FLORENCE, Ala. - The Office of School Readiness defines school readiness as, "a condition whereby children enter school with an enthusiasm for learning." That's made evident by the children at Florence City Schools' W.C. Handy Early Childhood Development Center.
The school opened as an early learning center in August. It houses 12 Alabama First-Class Pre-K classrooms for four-year-olds as well as one classroom each for three and five-year-olds. There are also services for preschool-aged children with special needs.
Before the center opened, Pre-K classes were spread out across the district. Classes are now combined under one roof along with six additional classes.
State lawmakers along with Pre-K advocates attended a tour of the school organized by the Alabama School Readiness Alliance to see the progress in its inaugural year.
"The low student to teacher ratio, the aides being available, the programs and the interaction between the students and the teachers I saw was very impressive. It is the type of nurturing at the young age they need and they are getting here," said Alabama Senator Tim Melson.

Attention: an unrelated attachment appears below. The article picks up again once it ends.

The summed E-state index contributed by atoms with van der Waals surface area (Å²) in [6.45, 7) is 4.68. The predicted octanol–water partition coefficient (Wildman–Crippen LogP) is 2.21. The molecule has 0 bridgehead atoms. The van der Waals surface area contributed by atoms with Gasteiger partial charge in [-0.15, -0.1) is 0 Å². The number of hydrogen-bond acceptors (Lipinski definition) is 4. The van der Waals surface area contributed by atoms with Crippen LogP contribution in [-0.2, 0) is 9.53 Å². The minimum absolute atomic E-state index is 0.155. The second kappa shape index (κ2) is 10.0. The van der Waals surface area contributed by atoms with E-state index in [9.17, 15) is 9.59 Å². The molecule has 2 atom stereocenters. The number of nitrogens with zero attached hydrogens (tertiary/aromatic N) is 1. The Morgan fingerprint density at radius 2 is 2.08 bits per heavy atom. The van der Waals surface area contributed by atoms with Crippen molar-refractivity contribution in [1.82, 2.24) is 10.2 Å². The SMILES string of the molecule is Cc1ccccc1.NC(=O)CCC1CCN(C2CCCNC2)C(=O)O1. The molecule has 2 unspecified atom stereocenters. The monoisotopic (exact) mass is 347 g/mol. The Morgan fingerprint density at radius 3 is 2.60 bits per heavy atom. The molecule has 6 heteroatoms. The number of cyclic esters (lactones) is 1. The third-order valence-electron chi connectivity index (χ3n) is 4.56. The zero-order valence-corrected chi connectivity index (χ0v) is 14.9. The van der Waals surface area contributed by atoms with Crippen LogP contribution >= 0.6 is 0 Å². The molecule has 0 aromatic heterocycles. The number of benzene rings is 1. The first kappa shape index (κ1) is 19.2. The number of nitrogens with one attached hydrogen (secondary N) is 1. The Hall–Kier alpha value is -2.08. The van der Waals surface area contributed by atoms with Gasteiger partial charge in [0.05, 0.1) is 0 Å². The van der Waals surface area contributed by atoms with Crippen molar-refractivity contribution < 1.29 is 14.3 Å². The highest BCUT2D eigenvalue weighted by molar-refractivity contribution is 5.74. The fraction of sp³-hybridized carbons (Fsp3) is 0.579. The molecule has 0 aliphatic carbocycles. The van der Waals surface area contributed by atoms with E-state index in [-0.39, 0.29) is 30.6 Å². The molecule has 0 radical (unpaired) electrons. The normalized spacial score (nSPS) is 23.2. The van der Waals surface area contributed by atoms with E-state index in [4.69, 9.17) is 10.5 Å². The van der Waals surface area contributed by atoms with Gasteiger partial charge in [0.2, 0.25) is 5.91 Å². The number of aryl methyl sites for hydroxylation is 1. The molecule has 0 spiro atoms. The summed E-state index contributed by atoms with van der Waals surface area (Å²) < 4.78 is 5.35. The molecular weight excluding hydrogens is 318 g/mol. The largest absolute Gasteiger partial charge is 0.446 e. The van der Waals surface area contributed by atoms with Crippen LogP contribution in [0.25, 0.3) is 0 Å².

Principal Michael South spoke on why the center is important and how it's impacting the children of Florence.
"Research shows us that since the brain develops so quickly up to age 5 that we need to take advantage of that time," said the principal. "Children are involved in activities, it's not just sitting and writing but they're actually involved in hands-on activities. It's building a community because they're learning how to work together."
The impact is evident. Senator Melson says that 75% of preschool-aged children in Lauderdale County are enrolled in a Pre-K program.
Only a handful of Alabama school systems have an early childhood development center but the Alabama School Readiness Alliance is pushing for every child to have access to that education.